Yes. Revolutionary Spain "shows you what human beings are like when they are trying to behave as human beings and not as cogs in the capitalist machine." [George Orwell, Orwell in Spain, p. 254] At the heart of the transformation were the CNT (the National Confederation of Labour, an anarcho-syndicalist union) and the FAI (Iberian Anarchist Federation). As Murray Bookchin put it:
No. Libertarian socialism only suppresses individuality for those who are so shallow that they cannot separate their identity from what they own. However, be that as it may, this is an important objection to any form of socialism and, given the example of "socialist" Russia, needs to be discussed more.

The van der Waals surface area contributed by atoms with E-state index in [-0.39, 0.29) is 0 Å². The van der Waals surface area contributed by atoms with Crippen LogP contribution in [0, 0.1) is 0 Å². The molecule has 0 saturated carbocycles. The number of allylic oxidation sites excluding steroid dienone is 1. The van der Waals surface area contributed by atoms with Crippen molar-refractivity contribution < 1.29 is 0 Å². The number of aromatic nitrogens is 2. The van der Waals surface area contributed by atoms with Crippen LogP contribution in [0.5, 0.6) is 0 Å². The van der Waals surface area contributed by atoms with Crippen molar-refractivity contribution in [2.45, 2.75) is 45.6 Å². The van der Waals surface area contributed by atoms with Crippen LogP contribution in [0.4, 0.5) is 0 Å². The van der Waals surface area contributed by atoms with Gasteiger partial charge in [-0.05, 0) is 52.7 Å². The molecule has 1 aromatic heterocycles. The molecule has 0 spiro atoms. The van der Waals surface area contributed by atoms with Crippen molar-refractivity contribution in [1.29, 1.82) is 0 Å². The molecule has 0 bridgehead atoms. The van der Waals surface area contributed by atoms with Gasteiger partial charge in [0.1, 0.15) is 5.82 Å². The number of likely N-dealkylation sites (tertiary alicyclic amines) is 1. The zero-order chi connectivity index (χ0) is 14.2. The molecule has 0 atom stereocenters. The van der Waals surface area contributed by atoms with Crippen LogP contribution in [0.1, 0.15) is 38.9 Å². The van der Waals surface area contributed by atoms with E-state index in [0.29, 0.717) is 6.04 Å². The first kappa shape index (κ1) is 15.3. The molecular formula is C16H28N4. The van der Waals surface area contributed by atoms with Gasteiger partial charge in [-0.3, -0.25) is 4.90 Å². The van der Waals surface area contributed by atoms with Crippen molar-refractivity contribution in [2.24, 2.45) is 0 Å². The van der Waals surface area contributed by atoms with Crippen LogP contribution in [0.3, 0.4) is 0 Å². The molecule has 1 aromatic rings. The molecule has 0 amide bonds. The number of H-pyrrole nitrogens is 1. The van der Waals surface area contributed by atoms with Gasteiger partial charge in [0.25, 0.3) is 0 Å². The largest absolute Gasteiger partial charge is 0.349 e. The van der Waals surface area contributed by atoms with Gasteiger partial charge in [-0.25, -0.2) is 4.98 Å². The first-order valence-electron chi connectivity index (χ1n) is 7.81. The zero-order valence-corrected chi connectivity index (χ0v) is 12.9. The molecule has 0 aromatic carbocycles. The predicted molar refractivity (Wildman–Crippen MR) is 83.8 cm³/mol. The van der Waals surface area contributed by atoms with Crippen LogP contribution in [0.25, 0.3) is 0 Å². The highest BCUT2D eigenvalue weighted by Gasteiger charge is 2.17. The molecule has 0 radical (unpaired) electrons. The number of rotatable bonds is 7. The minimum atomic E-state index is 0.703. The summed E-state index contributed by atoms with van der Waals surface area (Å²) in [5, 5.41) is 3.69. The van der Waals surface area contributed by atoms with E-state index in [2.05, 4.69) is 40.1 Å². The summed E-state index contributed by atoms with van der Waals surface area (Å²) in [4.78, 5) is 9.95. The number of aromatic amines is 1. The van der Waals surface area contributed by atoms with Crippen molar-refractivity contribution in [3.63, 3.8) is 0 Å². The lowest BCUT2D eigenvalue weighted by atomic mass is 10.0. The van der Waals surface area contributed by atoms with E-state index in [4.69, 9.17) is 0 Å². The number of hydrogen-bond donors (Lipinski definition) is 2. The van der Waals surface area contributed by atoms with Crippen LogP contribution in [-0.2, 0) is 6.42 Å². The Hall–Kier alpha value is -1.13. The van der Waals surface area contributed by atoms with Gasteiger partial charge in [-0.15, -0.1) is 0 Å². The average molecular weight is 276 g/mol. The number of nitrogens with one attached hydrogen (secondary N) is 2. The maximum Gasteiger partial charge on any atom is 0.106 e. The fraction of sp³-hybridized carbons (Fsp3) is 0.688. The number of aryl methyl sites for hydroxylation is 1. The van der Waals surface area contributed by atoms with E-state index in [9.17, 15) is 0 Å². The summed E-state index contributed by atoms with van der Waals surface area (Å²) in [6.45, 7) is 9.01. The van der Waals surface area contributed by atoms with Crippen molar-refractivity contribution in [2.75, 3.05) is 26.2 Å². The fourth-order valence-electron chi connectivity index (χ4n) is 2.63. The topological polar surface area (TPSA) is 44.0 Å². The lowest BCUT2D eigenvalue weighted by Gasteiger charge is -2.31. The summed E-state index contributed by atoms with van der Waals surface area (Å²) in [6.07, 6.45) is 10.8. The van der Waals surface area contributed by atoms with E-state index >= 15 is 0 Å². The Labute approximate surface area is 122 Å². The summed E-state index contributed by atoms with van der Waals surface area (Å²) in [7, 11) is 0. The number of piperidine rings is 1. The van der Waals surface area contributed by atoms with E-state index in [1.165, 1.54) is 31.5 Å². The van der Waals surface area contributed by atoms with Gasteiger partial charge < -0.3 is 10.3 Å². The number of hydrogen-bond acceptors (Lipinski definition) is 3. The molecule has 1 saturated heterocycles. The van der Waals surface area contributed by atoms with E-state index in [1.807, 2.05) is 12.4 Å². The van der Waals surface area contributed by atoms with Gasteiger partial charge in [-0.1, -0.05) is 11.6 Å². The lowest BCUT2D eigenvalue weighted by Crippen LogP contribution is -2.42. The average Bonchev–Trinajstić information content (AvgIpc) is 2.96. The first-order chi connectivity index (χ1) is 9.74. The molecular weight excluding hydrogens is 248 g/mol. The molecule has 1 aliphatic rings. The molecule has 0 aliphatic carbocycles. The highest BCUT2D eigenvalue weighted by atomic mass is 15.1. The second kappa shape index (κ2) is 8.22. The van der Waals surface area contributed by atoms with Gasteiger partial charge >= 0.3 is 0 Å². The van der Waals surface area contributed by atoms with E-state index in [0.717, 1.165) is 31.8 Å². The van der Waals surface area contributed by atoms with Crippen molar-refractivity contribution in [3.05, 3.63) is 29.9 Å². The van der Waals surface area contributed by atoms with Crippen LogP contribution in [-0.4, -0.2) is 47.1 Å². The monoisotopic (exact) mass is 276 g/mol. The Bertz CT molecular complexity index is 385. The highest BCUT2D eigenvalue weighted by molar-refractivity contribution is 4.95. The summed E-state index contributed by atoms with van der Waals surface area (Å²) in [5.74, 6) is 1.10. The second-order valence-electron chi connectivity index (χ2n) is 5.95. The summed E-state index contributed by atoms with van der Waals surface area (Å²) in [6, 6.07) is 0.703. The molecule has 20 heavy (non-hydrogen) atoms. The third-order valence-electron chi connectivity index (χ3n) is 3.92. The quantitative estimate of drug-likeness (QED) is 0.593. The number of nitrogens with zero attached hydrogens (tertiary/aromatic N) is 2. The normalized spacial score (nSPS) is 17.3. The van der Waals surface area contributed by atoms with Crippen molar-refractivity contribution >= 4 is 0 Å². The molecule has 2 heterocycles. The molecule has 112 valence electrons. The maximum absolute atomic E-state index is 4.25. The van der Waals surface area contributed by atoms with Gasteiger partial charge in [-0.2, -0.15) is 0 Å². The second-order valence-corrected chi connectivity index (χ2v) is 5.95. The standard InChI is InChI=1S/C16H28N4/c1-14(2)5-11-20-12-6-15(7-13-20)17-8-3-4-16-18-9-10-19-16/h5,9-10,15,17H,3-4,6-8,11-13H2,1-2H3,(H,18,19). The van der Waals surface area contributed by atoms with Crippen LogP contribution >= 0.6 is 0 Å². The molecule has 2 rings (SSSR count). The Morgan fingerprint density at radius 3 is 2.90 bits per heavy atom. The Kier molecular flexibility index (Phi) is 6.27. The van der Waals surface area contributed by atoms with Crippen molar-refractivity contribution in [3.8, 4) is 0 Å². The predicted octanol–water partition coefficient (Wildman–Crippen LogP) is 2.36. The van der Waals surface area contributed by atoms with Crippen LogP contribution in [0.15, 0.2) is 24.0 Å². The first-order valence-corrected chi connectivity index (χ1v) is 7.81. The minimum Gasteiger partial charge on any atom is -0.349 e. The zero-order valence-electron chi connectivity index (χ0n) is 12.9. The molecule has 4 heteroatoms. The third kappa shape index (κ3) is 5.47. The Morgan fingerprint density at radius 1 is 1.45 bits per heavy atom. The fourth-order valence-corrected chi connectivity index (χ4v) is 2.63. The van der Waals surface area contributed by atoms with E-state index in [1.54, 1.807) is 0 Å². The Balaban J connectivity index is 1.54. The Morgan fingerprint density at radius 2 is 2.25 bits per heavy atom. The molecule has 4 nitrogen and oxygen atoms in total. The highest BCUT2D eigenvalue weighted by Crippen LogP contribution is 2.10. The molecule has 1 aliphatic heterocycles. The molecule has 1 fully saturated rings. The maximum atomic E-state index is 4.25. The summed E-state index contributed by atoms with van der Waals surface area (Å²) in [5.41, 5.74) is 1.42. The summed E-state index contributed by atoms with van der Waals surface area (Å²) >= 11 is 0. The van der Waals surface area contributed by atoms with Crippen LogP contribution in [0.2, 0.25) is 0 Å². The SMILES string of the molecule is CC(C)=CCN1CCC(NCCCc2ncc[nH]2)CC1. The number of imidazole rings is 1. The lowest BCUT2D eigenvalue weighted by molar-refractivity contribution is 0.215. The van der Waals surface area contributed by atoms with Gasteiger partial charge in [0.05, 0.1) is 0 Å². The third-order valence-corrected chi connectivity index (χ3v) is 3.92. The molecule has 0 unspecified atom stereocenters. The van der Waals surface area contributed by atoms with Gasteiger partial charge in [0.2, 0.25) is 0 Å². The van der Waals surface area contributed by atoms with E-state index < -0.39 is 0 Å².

The term "Tragedy of the Commons" is a phrase which is used to describe why, according to some, commonly owned resources will be destructively overused. The term was first coined by Garret Hardin in December 1968. ["The Tragedy of the Commons", Science, Vol. 162, No. 3859, pp. 1243-1248] It quickly became popular with those arguing against any form of collective ownership or socialism and would be the basis for many arguments for privatisation.